A total of 115 fatalities were confirmed by the Maui Police Department (MPD) on Monday after the deadliest US wildfire in more than a century.
Officials have identified 54 individuals and their families have been notified. Another five people have been identified but their families have not yet been informed of their deaths. The remaining victims have yet to be identified.
Police also confirmed on Monday that there are 110 missing person reports relating to the Lahaina fire. Lahaina, once the capital of the Hawaiian Kingdom, was largely destroyed by blazes with hundreds of buildings, including many homes, wiped out. Reconstruction is expected to take years and cost billions.
Initially, more than 1,000 people were believed unaccounted for based on family, friends or acquaintances reporting them as missing. Officials narrowed that list down to 388 names who were credibly considered missing and released the names to the public last week.
The fires turned the oceanfront town into rubble in a few short hours on 8 August. Winds, from a hurricane hundreds of miles away, topped 60mph and caused flames to leap through the town. Many residents became trapped by downed trees and powerlines, leaving them no escape routes. Others were forced to jump into the ocean to escape the flames.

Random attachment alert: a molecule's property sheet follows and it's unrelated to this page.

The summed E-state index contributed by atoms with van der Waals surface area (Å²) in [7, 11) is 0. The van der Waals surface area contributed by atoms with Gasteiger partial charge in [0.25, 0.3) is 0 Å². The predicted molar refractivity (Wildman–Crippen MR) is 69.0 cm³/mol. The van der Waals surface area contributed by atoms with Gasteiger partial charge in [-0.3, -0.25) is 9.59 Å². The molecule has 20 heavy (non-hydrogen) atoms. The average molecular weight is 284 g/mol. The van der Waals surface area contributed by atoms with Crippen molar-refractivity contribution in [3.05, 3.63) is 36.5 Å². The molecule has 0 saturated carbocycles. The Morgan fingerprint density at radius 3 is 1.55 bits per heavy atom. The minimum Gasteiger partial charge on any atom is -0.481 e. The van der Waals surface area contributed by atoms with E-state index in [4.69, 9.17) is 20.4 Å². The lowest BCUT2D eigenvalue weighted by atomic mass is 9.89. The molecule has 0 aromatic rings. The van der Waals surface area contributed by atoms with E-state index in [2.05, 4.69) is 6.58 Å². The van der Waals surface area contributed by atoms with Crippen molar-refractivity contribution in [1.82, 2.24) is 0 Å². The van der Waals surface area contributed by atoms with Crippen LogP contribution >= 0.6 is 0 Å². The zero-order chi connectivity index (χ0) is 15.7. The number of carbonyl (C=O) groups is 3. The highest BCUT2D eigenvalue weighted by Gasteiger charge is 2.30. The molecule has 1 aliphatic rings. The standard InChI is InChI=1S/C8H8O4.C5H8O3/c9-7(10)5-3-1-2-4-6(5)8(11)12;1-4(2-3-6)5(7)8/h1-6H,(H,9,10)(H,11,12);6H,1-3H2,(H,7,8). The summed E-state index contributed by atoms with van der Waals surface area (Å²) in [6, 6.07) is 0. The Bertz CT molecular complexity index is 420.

MPD said that 41 of the missing person reports are “actively being investigated and are considered open”. Authorities urged those with family members or loved ones still missing to file a report in order to identify, document, or locate individuals who are unaccounted for.
Hawaii Governor Josh Green reported on Monday that 99 per cent of land-based searches had been completed in Maui with some searches of the ocean ongoing.
He also reported that 5,614 residents displaced by the fires were living in hotels and 1,100 were in Airbnbs while long-term housing solutions were worked out.
The US Environmental Protection Agency has cleared 232 land parcels of hazardous waste, allowing residents to begin to return, Governor Green said.
The cause of the fire hasn’t been determined, but it’s possible powerlines from downed utility poles ignited the blaze. Maui County has sued Hawaiian Electric, the electrical utility for the island.
The utility acknowledged its power lines started a wildfire early on 8 August but faulted county firefighters for declaring the blaze contained and leaving the scene, only to have a second wildfire break out nearby.
With reporting from the Associated Press